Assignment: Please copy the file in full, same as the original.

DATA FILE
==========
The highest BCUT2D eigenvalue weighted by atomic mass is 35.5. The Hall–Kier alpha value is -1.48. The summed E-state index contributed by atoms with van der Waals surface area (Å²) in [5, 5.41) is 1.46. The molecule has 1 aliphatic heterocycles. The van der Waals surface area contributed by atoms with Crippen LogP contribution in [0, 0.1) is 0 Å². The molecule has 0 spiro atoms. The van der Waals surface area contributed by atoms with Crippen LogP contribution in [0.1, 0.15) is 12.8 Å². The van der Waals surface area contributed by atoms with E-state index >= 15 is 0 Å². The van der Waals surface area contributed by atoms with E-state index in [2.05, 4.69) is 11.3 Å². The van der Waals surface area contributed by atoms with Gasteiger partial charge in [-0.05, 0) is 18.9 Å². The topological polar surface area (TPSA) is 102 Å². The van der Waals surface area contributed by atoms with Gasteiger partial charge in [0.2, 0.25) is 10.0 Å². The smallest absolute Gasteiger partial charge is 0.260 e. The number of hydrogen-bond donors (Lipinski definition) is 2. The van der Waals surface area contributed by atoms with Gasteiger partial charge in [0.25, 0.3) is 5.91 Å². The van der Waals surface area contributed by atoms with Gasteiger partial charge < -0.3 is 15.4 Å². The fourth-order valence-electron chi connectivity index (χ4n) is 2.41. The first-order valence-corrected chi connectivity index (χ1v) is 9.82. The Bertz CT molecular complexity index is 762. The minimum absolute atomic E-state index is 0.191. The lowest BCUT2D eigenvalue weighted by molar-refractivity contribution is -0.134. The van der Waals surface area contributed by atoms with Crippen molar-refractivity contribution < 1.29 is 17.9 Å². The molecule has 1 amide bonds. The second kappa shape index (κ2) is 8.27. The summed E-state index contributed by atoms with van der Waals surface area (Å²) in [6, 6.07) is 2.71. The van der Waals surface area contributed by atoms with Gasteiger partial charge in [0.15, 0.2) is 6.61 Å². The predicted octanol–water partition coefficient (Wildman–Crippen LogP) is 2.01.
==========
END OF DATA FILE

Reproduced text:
The highest BCUT2D eigenvalue weighted by atomic mass is 35.5. The Hall–Kier alpha value is -1.48. The summed E-state index contributed by atoms with van der Waals surface area (Å²) in [5, 5.41) is 1.46. The molecule has 1 aliphatic heterocycles. The van der Waals surface area contributed by atoms with Crippen LogP contribution in [0, 0.1) is 0 Å². The molecule has 0 spiro atoms. The van der Waals surface area contributed by atoms with Crippen LogP contribution in [0.1, 0.15) is 12.8 Å². The van der Waals surface area contributed by atoms with E-state index >= 15 is 0 Å². The van der Waals surface area contributed by atoms with E-state index in [2.05, 4.69) is 11.3 Å². The van der Waals surface area contributed by atoms with Gasteiger partial charge in [-0.05, 0) is 18.9 Å². The topological polar surface area (TPSA) is 102 Å². The van der Waals surface area contributed by atoms with Gasteiger partial charge in [0.2, 0.25) is 10.0 Å². The smallest absolute Gasteiger partial charge is 0.260 e. The number of hydrogen-bond donors (Lipinski definition) is 2. The van der Waals surface area contributed by atoms with Gasteiger partial charge in [0.25, 0.3) is 5.91 Å². The van der Waals surface area contributed by atoms with Gasteiger partial charge < -0.3 is 15.4 Å². The fourth-order valence-electron chi connectivity index (χ4n) is 2.41. The first-order valence-corrected chi connectivity index (χ1v) is 9.82. The Bertz CT molecular complexity index is 762. The minimum absolute atomic E-state index is 0.191. The lowest BCUT2D eigenvalue weighted by molar-refractivity contribution is -0.134. The van der Waals surface area contributed by atoms with Crippen molar-refractivity contribution < 1.29 is 17.9 Å². The molecule has 1 amide bonds. The second kappa shape index (κ2) is 8.27. The summed E-state index contributed by atoms with van der Waals surface area (Å²) in [6, 6.07) is 2.71. The van der Waals surface area contributed by atoms with Gasteiger partial charge in [0.15, 0.2) is 6.61 Å². The predicted octanol–water partition coefficient (Wildman–Crippen LogP) is 2.01.